Tenkan-Sen crosses uo (goes above) Kijun-Sen.
The crossover happens ABOVE the Kumo (cloud).
Chinkou-Sen is lower than the current price.
Note that losing one of those three factors would mean that our buy signal is weaker.
To sell with Ichimoku, we should be looking for:
Kijun-Sen crosses up (goes above) Tenkan-Sen.
The crossover happens BELOW the Kumo (cloud).
Chinkou-Sen is higher than the current price.
Where can I put my Stop Loss when trading with Ichimoku?
There are basically two default places that traders would place their stops at when trading Forex with Ichimoku. Let’s look at them:
Bulls (buying traders) would look to set their stops on one of those:
The Kijun-Sen level (usually very short room for price to move in)
Level of last lowest support (more risk)
However, for strong buy signals, traders could be willing to give more room for the price to range in, so they would place their stop on either the upper side or the lower side of the Kumo, depending on how risk-taking they can be.
Bears (selling traders)
The Kijun-Sen level (usually very short room for price to move in)
Level of last highest resistance.
However, for strong sell signals, traders could be willing to give more room for the price to range in, so they would place their stop on either the upper side or the lower side of the Kumo, depending on how risk-taking they can be.
How can I add Bollinger Bands to my Forex chart?
From the main menu on your Forex trading platform (here I am using Meta Trader), go to
Insert > Indicators > Trend > Bollinger Bands
Then a message box will show up with some options to change, leave everything unchanged and click OK. Note that you can change the color and the shape of the bands if you are already using these colors and shapes for other indicators, to prevent confusion.
Check the pictures here:
How can I judge the volatility of the market using Bollinger Bands?
The width of the Bollinger band’s (the space between the outter two bands) illustrate exactly the amount of volatility in the market.
- The wider Bollinger bands are, the more volatility is in the market.
- The narrower Bollinger bands are, the less volatility in the market.
How can Bollinger Bands help in placing my trade?
Many traders would wait for a breakout, where the market breaks up or down the Bollinger Bands, and then they place their trade in the direction of the breakout.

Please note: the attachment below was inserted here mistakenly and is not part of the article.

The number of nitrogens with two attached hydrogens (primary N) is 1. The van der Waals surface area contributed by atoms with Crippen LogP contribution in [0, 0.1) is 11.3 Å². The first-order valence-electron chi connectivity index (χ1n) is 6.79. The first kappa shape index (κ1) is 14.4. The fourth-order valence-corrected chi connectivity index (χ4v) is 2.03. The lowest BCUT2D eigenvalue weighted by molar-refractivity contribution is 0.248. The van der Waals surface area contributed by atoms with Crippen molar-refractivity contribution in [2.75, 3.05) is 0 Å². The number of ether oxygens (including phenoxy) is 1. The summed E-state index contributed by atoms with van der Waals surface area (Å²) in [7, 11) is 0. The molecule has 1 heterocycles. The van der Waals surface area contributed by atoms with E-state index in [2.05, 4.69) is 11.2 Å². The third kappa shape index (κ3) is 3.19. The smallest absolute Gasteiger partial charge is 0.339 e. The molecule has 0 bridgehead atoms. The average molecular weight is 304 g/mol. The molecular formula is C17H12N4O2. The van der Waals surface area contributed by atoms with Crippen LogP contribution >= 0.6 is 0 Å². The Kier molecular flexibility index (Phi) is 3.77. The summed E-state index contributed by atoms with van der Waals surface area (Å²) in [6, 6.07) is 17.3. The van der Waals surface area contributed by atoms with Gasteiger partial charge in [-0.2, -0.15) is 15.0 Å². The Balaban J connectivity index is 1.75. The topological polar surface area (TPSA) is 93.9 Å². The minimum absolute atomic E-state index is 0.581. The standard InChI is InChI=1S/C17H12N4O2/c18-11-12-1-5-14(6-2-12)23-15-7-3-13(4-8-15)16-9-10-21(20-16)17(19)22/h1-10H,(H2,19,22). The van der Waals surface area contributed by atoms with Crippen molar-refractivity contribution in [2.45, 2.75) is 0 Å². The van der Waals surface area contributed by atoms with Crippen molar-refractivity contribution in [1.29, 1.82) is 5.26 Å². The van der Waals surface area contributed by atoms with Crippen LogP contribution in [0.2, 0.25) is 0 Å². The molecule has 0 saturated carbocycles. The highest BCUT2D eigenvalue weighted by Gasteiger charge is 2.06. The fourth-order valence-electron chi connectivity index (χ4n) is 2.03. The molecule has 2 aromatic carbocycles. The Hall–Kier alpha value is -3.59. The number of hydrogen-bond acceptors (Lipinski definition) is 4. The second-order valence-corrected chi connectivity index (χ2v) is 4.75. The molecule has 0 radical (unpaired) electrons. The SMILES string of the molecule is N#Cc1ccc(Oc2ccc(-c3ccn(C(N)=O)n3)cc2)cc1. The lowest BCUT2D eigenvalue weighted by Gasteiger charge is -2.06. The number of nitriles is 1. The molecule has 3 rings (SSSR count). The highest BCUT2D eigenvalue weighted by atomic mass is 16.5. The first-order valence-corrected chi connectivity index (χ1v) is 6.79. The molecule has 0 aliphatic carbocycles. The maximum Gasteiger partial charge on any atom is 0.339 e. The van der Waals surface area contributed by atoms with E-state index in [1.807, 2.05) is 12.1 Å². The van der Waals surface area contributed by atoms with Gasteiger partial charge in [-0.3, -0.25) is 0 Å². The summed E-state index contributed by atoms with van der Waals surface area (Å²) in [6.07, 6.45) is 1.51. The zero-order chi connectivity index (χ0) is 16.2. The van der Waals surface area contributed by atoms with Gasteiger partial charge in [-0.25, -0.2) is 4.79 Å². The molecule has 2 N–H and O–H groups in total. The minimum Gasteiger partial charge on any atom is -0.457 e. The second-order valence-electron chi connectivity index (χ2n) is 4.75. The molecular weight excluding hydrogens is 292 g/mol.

On the other hand, other traders would use the Bollinger Bands are support and resistance levels, so they would buy when the price kisses the support Bollinger band and sell when the price kisses the resistance Bollinger band.
However, whether you would go for the first method or the second, remember that you can’t be completely dependent on the Bollinger Bands and forge about the other technical analysis methods such as Fibonacci, candlestick formations or other Forex indicators. Always make sure to double and triple check your trade entries.
- Because Bollinger Bands are volatility indicator, most of the price action (arguably over 95%) should fall beween the bands.
- To confirm our buying entry using Bollinger Bands, we have to wait for a candle closing with the same bias. (blue candle for buying and red candle for selling). Then we take action.
- Most common settings for Bollinger Bands are 20 period Moving Average and 2 Deviations.. However, it is best to set the Deviations as 3.
- The price can, and sometimes does, go above the upper Bollinger band and when it does, it means we have a very strong uptrend.
- The price can (and sometimes does) go below the lower Bollinger band and when it does, it means we have a very strong downtrend.
- IN TRENDING MARKETS: Some traders change the Deviations settings to 1. And they buy when they see an uptrend and the price breaks out of the upper Bollinger band. Same traders would sell when they see a downtrend and the price breaks out of the lower Bollinger band.
- IN RANGING MARKET: Bollinger Bands should help you determine entry locations. It works as support and resistance locator. In this case, it is advised to use 50 period moving average and “2” standard deviations. In this case, to confirm our ranging market, we should have horizontal bands and the price should not try too hard to touch the bands.